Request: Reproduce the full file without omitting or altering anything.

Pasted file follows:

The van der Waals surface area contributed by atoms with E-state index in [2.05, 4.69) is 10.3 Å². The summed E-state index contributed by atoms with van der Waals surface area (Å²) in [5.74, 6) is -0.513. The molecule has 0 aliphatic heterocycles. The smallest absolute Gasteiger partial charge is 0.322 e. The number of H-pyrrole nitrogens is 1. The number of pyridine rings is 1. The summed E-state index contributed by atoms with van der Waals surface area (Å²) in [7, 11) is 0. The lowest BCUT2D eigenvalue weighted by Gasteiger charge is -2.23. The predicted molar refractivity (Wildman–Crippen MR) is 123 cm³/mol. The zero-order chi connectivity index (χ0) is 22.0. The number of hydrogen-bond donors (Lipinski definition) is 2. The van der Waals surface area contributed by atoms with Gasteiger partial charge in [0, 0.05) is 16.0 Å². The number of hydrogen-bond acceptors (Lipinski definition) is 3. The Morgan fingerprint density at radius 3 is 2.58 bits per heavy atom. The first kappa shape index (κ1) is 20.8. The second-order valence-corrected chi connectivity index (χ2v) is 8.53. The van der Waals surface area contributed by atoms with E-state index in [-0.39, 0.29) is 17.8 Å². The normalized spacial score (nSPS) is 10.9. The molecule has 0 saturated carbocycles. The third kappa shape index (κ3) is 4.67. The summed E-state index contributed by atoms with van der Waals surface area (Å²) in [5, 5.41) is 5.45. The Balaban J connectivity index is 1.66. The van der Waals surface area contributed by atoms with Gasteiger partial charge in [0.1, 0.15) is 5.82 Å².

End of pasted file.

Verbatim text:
The van der Waals surface area contributed by atoms with E-state index in [2.05, 4.69) is 10.3 Å². The summed E-state index contributed by atoms with van der Waals surface area (Å²) in [5.74, 6) is -0.513. The molecule has 0 aliphatic heterocycles. The smallest absolute Gasteiger partial charge is 0.322 e. The number of H-pyrrole nitrogens is 1. The number of pyridine rings is 1. The summed E-state index contributed by atoms with van der Waals surface area (Å²) in [7, 11) is 0. The lowest BCUT2D eigenvalue weighted by Gasteiger charge is -2.23. The predicted molar refractivity (Wildman–Crippen MR) is 123 cm³/mol. The zero-order chi connectivity index (χ0) is 22.0. The number of hydrogen-bond donors (Lipinski definition) is 2. The van der Waals surface area contributed by atoms with Gasteiger partial charge in [0, 0.05) is 16.0 Å². The number of hydrogen-bond acceptors (Lipinski definition) is 3. The Morgan fingerprint density at radius 3 is 2.58 bits per heavy atom. The first kappa shape index (κ1) is 20.8. The second-order valence-corrected chi connectivity index (χ2v) is 8.53. The van der Waals surface area contributed by atoms with E-state index in [-0.39, 0.29) is 17.8 Å². The normalized spacial score (nSPS) is 10.9. The molecule has 0 saturated carbocycles. The third kappa shape index (κ3) is 4.67. The summed E-state index contributed by atoms with van der Waals surface area (Å²) in [5, 5.41) is 5.45. The Balaban J connectivity index is 1.66. The van der Waals surface area contributed by atoms with Gasteiger partial charge in [0.1, 0.15) is 5.82 Å².